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Reviews Edinburgh Fringe 2017 Published 11 August 2017

Edinburgh Fringe Review: Hear Me Raw at Underbelly

Until 27th August 2017

The horrible world of wellness: Lauren Mooney on Daniella Isaacs’ blistering one woman show about clean living.

Lauren Mooney
Hear Me Raw at Underbelly, as part of the Edinburgh Fringe 2017.

Hear Me Raw transfers to Soho Theatre from Oct 17-21, 2017. This review is from the Edinburgh Fringe.

Open Instagram and there they are: toned arms, ‘beach-ready’ bodies, berries, chia seeds, kale. That girl you knew in halls who used to drink six jaegerbombs and cry audibly through your shared bedroom wall, but who’s #clean now and posts pictures of herself doing downward dog and saluting the sun, skinny legs in skinny leggings, not eating gluten, refined sugars, E numbers, no weakness, no frailty. Didn’t you know the good don’t die young anymore? The good avoid carcinogens and live forever. The good are too well to ever die.

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Daniella Isaacs was ‘well’ for a while, but now she just is. Hear Me Raw is her blistering one-woman show about coming out the other side of the cult of clean eating: how it stole her time, her money, her happiness, even her fucking periods, and left her with orange hands and a body that thought it was literally under attack because she’d treated it so badly in trying to treat it ‘right’.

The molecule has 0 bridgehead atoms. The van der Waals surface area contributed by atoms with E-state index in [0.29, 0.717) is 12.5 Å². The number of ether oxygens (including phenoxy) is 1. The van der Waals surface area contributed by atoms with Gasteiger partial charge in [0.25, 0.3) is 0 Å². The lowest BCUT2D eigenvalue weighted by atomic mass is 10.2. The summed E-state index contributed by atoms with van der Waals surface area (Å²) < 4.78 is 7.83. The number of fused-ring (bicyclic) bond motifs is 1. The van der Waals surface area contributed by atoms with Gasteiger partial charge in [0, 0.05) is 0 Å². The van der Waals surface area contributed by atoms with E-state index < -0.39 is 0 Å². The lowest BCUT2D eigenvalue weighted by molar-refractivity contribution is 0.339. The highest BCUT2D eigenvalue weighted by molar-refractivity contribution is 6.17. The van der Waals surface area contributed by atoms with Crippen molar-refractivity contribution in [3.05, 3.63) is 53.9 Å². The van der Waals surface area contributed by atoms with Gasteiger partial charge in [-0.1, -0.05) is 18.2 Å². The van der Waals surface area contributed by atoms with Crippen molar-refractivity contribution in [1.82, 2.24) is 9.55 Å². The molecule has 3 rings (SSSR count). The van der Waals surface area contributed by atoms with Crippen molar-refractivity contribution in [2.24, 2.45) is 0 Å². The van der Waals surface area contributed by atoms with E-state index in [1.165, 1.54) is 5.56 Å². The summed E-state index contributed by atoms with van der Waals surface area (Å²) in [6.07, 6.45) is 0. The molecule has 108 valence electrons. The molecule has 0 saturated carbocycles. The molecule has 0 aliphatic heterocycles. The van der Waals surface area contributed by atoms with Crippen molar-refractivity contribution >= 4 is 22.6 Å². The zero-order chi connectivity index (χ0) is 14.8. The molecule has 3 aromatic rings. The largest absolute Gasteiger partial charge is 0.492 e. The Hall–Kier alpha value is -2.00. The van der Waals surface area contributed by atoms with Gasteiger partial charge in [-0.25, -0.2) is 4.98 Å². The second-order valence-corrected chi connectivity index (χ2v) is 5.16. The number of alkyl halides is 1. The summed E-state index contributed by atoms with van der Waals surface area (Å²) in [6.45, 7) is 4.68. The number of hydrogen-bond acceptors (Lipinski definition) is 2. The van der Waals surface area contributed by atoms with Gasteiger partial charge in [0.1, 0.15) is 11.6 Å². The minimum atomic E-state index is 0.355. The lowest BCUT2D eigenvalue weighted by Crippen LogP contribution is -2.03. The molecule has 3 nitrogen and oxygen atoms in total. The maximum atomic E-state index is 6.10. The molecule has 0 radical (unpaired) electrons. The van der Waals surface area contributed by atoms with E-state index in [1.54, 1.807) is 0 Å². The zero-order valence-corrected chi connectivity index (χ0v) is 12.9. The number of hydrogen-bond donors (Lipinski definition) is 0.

Isaacs is fantastically watchable, not just because she’s funny and honest with bags of charisma, but because she knows how to walk a difficult tightrope and make it look easy. She pulls the whole horrible world of wellness apart in her hands, sometimes literally, to show you how it is all at once awful and compulsive, how like so many addictions it makes you feel terrible and brilliant at the same time, how it’s ridiculous nonsense but needs to be taken absolutely seriously.

One of the most insidious things about clean eating is the idea that it’s about being ‘well’, not thin, and all the weight you lose by cutting most things out is just a side-effect. It’s not about starving yourself: it’s about being good. Isaacs punctures that one so early on and so deftly you can almost feel the whole audience exhale with relief. But then the show goes so much deeper, thinks so much harder, than that.

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When I was at uni my housemates used to shout for me if they’d made too much mashed potato and I’d come down and eat it straight out of the pan like a fucked up 19-year-old Bodger and Badger. I liked food and I never worried about my weight, which I took as a sign that my anxious brain had, against all odds, passed over this particular thing, this common neurosis, and left me alone about it. I felt lucky.

Then I got older, and my metabolism changed, and I realised the only reason I’d never thought about my body like that before was because it was thin.

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Broadly half of Hear Me Raw is character comedy about lifestyle brands and smoothies and how easy it is to use other people’s neuroses to get a book deal, to help them be ‘well’ like you, even if you feel like fucking shit doing it because your body is starving. It’s well-observed and funny, and Isaacs, who both writes and performs based on personal experience and is an actor by training, commands the room with wit and skill. There’s plenty of ego waiting to be punctured and it’s great fun to watch.